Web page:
Measure I in Pismo Beach would extend the 8 percent sales tax rate for an additional 12 years — and that appears to be one of the major points of contention. Some Pismo residents believe 12 years is too long; they would prefer six or eight years.
There are advantages to the longer period, however. It allows the city to do longrange planning for multiyear projects, and enables Pismo to qualify for better interest rates, should it borrow money for some of the larger and costlier capital projects.
But here’s the biggest reason to approve Measure I: The city of Pismo Beach has done an excellent job in allocating its sales tax to capital improvements. To date, more than $3.8 million has been spent on infrastructure projects, including seven miles of street paving, sidewalk repairs at 62 locations, pier rehabilitation; bluff protection; and fence repair. These projects aren’t particularly exciting or showy, but they are nonetheless extremely necessary.
By approving Measure I, voters will provide the city with the funds it needs to carry out additional projects that will greatly enhance quality of life. Those include construction of adedicated pedestrian and bike path in Shell Beach; landscaping, lighting and parking upgrades downtown; improvements to Price Historic Park; and renovating the old brick City Hall that’s sat vacant for so many years. Those projects won’t be possible, at least not in the foreseeable future, without the $1.3 million per year provided by the sales tax.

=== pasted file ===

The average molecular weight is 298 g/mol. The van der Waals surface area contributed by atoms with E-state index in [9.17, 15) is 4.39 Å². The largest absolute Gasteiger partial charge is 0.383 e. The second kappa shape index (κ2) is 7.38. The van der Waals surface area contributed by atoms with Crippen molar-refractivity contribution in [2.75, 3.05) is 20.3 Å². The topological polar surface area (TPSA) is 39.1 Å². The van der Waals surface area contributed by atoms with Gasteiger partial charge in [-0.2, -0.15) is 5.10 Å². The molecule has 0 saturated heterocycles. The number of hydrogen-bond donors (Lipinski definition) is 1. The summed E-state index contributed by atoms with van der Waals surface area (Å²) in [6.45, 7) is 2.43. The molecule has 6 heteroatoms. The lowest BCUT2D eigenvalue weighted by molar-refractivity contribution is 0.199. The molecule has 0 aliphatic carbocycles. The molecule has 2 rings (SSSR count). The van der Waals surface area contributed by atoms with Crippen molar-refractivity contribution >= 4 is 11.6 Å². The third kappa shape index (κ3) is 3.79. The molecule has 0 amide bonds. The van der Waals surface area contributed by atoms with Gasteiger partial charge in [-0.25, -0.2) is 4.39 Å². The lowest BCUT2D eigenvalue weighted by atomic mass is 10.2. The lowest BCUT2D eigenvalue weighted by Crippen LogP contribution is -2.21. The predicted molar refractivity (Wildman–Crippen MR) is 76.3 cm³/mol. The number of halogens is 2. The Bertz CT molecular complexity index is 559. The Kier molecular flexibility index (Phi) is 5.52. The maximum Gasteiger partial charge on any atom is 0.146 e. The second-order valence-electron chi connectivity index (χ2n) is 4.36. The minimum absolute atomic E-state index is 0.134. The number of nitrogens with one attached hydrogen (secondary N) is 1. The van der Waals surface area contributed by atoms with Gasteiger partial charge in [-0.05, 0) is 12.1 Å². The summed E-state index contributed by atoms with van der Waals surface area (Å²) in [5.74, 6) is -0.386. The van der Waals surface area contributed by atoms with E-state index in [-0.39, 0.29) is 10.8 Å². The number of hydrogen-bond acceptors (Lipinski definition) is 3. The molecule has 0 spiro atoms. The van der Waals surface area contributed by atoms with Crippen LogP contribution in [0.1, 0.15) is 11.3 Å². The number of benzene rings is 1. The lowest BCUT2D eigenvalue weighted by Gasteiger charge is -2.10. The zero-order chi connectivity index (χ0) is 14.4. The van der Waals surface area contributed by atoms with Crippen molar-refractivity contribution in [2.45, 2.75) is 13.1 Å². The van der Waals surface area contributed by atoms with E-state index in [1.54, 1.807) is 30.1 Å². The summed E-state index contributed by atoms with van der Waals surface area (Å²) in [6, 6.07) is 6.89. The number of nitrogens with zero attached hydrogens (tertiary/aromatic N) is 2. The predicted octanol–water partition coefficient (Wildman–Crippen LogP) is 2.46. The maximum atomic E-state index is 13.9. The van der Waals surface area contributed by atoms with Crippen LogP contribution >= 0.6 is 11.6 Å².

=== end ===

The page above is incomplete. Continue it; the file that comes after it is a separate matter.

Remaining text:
And here’s the kicker: In Pismo Beach, approximately 70 percent of the city’s half-cent sales tax revenue is paid by tourists, according to a city consultant who monitors sales tax receipts. By approving Measure I, voters will continue to take advantage of an enviable opportunity to generate revenue for projects that will benefit both tourists and locals.
San Luis Obispo
The city’s half-cent sales tax generates approximately $6.6 million per year — in excess of $40 million since it was approved by voters in 2006.
That money has been used to pave streets; hire additional police and fire employees; acquire open space; refurbish the senior center; replace playground equipment; repair and scrub sidewalks; improve downtown signage; replace street lights; improve flood protection; refurbish the skate park — and that’s just a partial list.